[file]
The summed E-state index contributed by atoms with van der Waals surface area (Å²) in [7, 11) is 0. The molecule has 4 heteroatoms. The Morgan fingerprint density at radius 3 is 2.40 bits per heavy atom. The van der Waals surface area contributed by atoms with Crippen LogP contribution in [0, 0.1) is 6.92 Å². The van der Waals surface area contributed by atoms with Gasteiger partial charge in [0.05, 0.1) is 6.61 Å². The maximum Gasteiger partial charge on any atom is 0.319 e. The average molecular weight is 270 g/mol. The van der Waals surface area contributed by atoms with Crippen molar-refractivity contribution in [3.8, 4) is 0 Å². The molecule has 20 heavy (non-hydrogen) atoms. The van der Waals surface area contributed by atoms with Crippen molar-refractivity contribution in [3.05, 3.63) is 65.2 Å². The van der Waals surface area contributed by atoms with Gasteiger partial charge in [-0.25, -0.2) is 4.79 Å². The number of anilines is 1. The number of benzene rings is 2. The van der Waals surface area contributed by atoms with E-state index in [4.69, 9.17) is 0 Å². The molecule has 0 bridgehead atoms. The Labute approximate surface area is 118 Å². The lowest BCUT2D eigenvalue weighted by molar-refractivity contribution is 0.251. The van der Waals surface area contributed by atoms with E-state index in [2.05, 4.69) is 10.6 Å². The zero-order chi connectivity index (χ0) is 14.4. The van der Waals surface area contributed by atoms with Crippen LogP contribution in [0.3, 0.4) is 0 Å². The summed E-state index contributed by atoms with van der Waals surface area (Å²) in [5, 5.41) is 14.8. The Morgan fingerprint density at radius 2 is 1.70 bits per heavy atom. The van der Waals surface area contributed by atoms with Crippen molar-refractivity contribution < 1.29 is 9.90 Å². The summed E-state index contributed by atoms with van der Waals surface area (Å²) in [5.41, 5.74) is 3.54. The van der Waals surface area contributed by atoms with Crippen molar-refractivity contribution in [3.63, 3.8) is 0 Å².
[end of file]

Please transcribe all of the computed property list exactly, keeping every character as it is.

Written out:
The summed E-state index contributed by atoms with van der Waals surface area (Å²) in [7, 11) is 0. The molecule has 4 heteroatoms. The Morgan fingerprint density at radius 3 is 2.40 bits per heavy atom. The van der Waals surface area contributed by atoms with Crippen LogP contribution in [0, 0.1) is 6.92 Å². The van der Waals surface area contributed by atoms with Gasteiger partial charge in [0.05, 0.1) is 6.61 Å². The maximum Gasteiger partial charge on any atom is 0.319 e. The average molecular weight is 270 g/mol. The van der Waals surface area contributed by atoms with Crippen molar-refractivity contribution in [3.8, 4) is 0 Å². The molecule has 20 heavy (non-hydrogen) atoms. The van der Waals surface area contributed by atoms with Crippen molar-refractivity contribution in [3.05, 3.63) is 65.2 Å². The van der Waals surface area contributed by atoms with Gasteiger partial charge in [-0.25, -0.2) is 4.79 Å². The number of anilines is 1. The number of benzene rings is 2. The van der Waals surface area contributed by atoms with E-state index in [4.69, 9.17) is 0 Å². The molecule has 0 bridgehead atoms. The Labute approximate surface area is 118 Å². The lowest BCUT2D eigenvalue weighted by molar-refractivity contribution is 0.251. The van der Waals surface area contributed by atoms with E-state index in [2.05, 4.69) is 10.6 Å². The zero-order chi connectivity index (χ0) is 14.4. The van der Waals surface area contributed by atoms with Crippen LogP contribution in [0.3, 0.4) is 0 Å². The summed E-state index contributed by atoms with van der Waals surface area (Å²) in [5, 5.41) is 14.8. The Morgan fingerprint density at radius 2 is 1.70 bits per heavy atom. The van der Waals surface area contributed by atoms with Crippen molar-refractivity contribution < 1.29 is 9.90 Å². The summed E-state index contributed by atoms with van der Waals surface area (Å²) in [5.41, 5.74) is 3.54. The van der Waals surface area contributed by atoms with Crippen molar-refractivity contribution in [3.63, 3.8) is 0 Å².